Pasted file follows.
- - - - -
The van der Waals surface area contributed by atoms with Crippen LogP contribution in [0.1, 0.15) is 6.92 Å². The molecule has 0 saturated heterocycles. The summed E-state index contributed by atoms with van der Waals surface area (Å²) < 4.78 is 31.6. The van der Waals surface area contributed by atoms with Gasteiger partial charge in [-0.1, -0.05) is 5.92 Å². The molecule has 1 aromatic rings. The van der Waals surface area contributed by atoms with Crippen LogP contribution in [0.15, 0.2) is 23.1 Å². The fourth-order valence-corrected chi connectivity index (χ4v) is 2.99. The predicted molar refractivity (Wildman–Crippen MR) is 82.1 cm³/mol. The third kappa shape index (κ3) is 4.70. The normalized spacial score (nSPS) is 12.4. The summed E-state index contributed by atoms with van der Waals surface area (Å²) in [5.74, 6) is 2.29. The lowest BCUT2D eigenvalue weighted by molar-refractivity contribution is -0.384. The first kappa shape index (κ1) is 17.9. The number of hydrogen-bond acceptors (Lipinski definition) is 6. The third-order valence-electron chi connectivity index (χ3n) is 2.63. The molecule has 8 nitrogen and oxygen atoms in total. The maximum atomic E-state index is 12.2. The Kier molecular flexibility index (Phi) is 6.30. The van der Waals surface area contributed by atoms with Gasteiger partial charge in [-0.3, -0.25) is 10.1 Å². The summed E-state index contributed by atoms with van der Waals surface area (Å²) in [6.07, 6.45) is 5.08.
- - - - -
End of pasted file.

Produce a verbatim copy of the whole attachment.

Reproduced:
The van der Waals surface area contributed by atoms with Crippen LogP contribution in [0.1, 0.15) is 6.92 Å². The molecule has 0 saturated heterocycles. The summed E-state index contributed by atoms with van der Waals surface area (Å²) < 4.78 is 31.6. The van der Waals surface area contributed by atoms with Gasteiger partial charge in [-0.1, -0.05) is 5.92 Å². The molecule has 1 aromatic rings. The van der Waals surface area contributed by atoms with Crippen LogP contribution in [0.15, 0.2) is 23.1 Å². The fourth-order valence-corrected chi connectivity index (χ4v) is 2.99. The predicted molar refractivity (Wildman–Crippen MR) is 82.1 cm³/mol. The third kappa shape index (κ3) is 4.70. The normalized spacial score (nSPS) is 12.4. The summed E-state index contributed by atoms with van der Waals surface area (Å²) in [5.74, 6) is 2.29. The lowest BCUT2D eigenvalue weighted by molar-refractivity contribution is -0.384. The first kappa shape index (κ1) is 17.9. The number of hydrogen-bond acceptors (Lipinski definition) is 6. The third-order valence-electron chi connectivity index (χ3n) is 2.63. The molecule has 8 nitrogen and oxygen atoms in total. The maximum atomic E-state index is 12.2. The Kier molecular flexibility index (Phi) is 6.30. The van der Waals surface area contributed by atoms with Gasteiger partial charge in [-0.3, -0.25) is 10.1 Å². The summed E-state index contributed by atoms with van der Waals surface area (Å²) in [6.07, 6.45) is 5.08.